Identification of magma compositions using trace element partitioning in augite from the chetco complex, josephine ophiolite and grayback pluton located in the Klamath Mountains, Oregon and the implications for tectonic setting
Weiss, Rachel B.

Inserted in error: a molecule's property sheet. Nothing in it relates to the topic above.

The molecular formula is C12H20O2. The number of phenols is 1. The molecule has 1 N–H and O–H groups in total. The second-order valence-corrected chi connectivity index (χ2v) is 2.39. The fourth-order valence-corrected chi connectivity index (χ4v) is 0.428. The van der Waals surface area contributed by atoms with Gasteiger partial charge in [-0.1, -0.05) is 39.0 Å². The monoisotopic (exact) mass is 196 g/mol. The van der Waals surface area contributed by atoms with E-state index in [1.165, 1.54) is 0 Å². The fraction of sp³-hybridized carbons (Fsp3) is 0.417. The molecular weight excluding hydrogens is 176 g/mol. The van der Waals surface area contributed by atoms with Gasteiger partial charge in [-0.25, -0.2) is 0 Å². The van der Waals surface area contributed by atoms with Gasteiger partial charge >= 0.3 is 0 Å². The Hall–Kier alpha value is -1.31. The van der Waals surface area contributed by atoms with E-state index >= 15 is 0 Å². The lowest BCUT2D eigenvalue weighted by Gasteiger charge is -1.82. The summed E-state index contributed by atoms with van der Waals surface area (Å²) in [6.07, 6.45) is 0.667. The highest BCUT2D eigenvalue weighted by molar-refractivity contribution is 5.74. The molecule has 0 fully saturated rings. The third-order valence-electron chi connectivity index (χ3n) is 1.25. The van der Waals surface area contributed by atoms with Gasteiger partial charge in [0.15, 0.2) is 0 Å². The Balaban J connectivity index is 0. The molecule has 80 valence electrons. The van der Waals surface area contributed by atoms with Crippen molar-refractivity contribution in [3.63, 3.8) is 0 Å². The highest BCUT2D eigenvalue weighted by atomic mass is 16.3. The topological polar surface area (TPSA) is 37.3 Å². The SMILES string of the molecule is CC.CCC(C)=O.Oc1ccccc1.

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The Jurassic Chetco complex, Josephine ophiolite, and Grayback pluton, all located in the Klamath Mountains, Oregon were interpreted as an arc-backarc-remnant arc assemblage (Harper & Wright, 1984). The Klamath Mountain province is a well-exposed and well-preserved region in which to study subduction-related crust-forming processes, an important mechanism by which new continental crust is generated (Snoke and Barnes, 2006; Condie, 1989; Gill, 1981). Ages of the Chetco complex (155-160Ma; Yule, 1996), Josephine ophiolite (162-165Ma; Harper et al. 1994), and Grayback pluton (157 to 160Ma; Hotz, 1971; Barnes, et al., 1992; Allen and Barnes, 2006) indicate that these magmatic units were coeval and were separated by the intra-arc or back-arc Josephine ophiolite above a single west-facing subducting plate (Harper & Wright, 1984). Many of the rocks from the two complexes are cumulates, making it difficult to determine whether the distinct chemical trends are due to accumulation or to differences in parental magma compositions (e.g., McBirney and Hunter, 1995). Petrographic observations and geochemistry indicate that augite is an early crystallizing phase in all three units. Because augite can incorporate a number of trace elements into its crystal lattice (Blundy & Wood, 2003; Claeson et. al 2007; Cherniak and Liang, 2012; Coint, 2012), it is possible to characterize melt compositions using published partition coefficients and major and trace element data. Rare earth element patterns of calculated melts in equilibrium with augite show three distinct patterns. The Chetco complex has low-K tholeiitic to MORB patterns, the Josephine ophiolite has MORB to E-MORB patterns, and the Grayback pluton has calc-alkaline patterns. These patterns are similar to magma compositions erupted in the volcanic arc, back arc basin, and remnant arc of the modern Tonga-Kermadec Ridge-Lau Basin-Lau-Colville Ridge suprasubduction zone complex. The bulk rock geochemistry of the Chetco-Josephine-Grayback samples in terms of Hf:Th:Ta, Ba/La, La/Nb and Ba and Ta ratios are consistent with emplacement in a suprasubduction zone setting and show similarities to the Tonga-Kermadec Ridge-Lau Basin-Lau-Colville Ridge. Zoning of compatible and incompatible trace elements in augite indicates that the Chetco complex melts evolved by fractional crystallization. The Rogue Formation, previously thought to be the volcanic equivalent of the plutonic Chetco complex, is not related to the Chetco complex based on the differences in compatible element contents in augite; however incompatible element concentrations suggest a common mantle source for these two units. Zoning in some high-Mg# augite from the Grayback pluton suggests possible recharge and mixing of primitive magma during fractional crystallization.